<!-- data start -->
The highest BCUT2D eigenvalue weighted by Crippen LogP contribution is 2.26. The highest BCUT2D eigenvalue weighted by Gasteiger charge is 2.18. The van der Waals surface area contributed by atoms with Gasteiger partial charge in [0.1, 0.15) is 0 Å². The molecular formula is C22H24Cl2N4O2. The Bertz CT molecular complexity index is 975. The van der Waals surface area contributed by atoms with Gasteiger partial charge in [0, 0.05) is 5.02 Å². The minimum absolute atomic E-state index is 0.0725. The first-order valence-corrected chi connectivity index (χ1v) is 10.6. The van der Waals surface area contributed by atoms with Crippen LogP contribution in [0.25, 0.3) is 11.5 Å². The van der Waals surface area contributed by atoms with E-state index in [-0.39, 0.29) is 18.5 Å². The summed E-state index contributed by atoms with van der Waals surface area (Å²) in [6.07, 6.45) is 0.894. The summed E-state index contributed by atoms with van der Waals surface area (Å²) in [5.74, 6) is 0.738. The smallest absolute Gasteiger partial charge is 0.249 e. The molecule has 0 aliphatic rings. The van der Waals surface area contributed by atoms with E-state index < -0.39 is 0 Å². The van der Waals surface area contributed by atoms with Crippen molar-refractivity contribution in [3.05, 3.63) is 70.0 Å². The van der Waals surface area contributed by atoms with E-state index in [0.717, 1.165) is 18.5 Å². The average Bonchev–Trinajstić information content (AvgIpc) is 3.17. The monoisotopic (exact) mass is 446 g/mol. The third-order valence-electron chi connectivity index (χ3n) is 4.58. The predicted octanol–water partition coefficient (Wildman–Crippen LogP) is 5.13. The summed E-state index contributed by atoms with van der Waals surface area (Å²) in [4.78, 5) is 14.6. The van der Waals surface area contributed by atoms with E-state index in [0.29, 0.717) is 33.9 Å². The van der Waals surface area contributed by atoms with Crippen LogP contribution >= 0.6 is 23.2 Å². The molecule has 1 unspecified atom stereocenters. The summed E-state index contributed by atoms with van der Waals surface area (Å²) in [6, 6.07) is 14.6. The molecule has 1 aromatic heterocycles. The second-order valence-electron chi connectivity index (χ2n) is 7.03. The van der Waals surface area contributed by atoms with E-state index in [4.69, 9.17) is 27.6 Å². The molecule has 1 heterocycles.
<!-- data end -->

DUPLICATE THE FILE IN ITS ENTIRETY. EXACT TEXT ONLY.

The highest BCUT2D eigenvalue weighted by Crippen LogP contribution is 2.26. The highest BCUT2D eigenvalue weighted by Gasteiger charge is 2.18. The van der Waals surface area contributed by atoms with Gasteiger partial charge in [0.1, 0.15) is 0 Å². The molecular formula is C22H24Cl2N4O2. The Bertz CT molecular complexity index is 975. The van der Waals surface area contributed by atoms with Gasteiger partial charge in [0, 0.05) is 5.02 Å². The minimum absolute atomic E-state index is 0.0725. The first-order valence-corrected chi connectivity index (χ1v) is 10.6. The van der Waals surface area contributed by atoms with Crippen LogP contribution in [0.25, 0.3) is 11.5 Å². The van der Waals surface area contributed by atoms with E-state index in [-0.39, 0.29) is 18.5 Å². The summed E-state index contributed by atoms with van der Waals surface area (Å²) in [6.07, 6.45) is 0.894. The summed E-state index contributed by atoms with van der Waals surface area (Å²) in [5.74, 6) is 0.738. The smallest absolute Gasteiger partial charge is 0.249 e. The molecule has 0 aliphatic rings. The van der Waals surface area contributed by atoms with E-state index < -0.39 is 0 Å². The van der Waals surface area contributed by atoms with Crippen molar-refractivity contribution in [3.05, 3.63) is 70.0 Å². The van der Waals surface area contributed by atoms with E-state index in [0.717, 1.165) is 18.5 Å². The average Bonchev–Trinajstić information content (AvgIpc) is 3.17. The monoisotopic (exact) mass is 446 g/mol. The third-order valence-electron chi connectivity index (χ3n) is 4.58. The predicted octanol–water partition coefficient (Wildman–Crippen LogP) is 5.13. The summed E-state index contributed by atoms with van der Waals surface area (Å²) in [4.78, 5) is 14.6. The van der Waals surface area contributed by atoms with E-state index in [0.29, 0.717) is 33.9 Å². The van der Waals surface area contributed by atoms with Crippen LogP contribution >= 0.6 is 23.2 Å². The molecule has 1 unspecified atom stereocenters. The summed E-state index contributed by atoms with van der Waals surface area (Å²) in [6, 6.07) is 14.6. The molecule has 1 aromatic heterocycles. The second-order valence-electron chi connectivity index (χ2n) is 7.03. The van der Waals surface area contributed by atoms with E-state index in [4.69, 9.17) is 27.6 Å². The molecule has 1 heterocycles.